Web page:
University president Amy Gutmann called it a "beautiful, sustainable, green oasis."
Mayor Nutter, an alum of Penn's Wharton School, told the assembled dignitaries that he regarded Penn Park as "one of the most incredible projects this city has seen in decades."
A majority of the land used to be a parking lot for the U.S. Postal Service. Penn bought the site in 2007 and combined it with neighboring parcels to create the sprawling park south of Walnut Street.
Steve Bilski, the university's athletic director, said the facilities would help serve the university's many sports teams, including club and intramural squads that long have suffered from a lack of available playing fields.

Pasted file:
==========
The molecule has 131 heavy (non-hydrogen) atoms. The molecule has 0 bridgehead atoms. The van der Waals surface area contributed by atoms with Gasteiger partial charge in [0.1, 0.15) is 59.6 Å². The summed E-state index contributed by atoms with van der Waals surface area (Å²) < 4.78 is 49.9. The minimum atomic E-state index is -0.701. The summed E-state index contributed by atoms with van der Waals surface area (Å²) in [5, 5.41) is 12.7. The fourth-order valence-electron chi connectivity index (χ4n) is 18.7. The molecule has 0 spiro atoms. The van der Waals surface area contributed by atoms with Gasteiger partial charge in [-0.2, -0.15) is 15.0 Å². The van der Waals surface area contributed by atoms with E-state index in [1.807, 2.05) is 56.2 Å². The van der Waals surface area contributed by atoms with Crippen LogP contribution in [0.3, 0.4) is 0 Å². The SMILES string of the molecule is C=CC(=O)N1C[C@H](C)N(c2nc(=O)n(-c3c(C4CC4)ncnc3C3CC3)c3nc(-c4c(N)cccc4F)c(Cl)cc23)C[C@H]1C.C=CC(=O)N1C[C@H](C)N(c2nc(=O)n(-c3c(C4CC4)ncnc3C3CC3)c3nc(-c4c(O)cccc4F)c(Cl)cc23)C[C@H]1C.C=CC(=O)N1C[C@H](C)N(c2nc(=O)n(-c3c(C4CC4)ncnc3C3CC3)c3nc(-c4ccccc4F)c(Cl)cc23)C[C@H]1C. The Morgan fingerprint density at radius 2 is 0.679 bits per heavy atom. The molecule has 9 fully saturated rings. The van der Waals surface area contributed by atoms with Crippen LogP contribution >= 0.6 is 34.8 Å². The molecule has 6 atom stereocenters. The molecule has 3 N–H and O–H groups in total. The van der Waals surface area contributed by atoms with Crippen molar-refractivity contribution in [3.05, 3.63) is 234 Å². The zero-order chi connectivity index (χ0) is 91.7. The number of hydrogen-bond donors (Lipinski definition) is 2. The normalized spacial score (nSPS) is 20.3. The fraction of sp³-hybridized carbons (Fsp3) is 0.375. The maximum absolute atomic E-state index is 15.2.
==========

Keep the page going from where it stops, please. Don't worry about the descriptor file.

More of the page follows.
Xinran Wang, 18, a sophomore who plays with the "Ultimate" disk club (they're not allowed to call it Frisbee, which is trademarked), said the park was great for all the sports clubs. "Being in the city, it's hard to find a lot of field space for all the teams Penn has," Wang said.
Rachel Sebastian, 21, a senior and member of the women's soccer club, noted all the athletes playing and spectators milling about. The club is not used to having many people watching.
"It's weird seeing so many people out here," she said.
Penn's rugby club sometimes practiced under nearby train tracks and even as far away as Clark Park at 43d Street and Baltimore Avenue, said club member Sawyer Waugh, 19, a sophomore.
"This is certainly a pretty nice upgrade," Waugh said.
Contact staff writer Robert Moran at 215-854-5983 or email@example.com.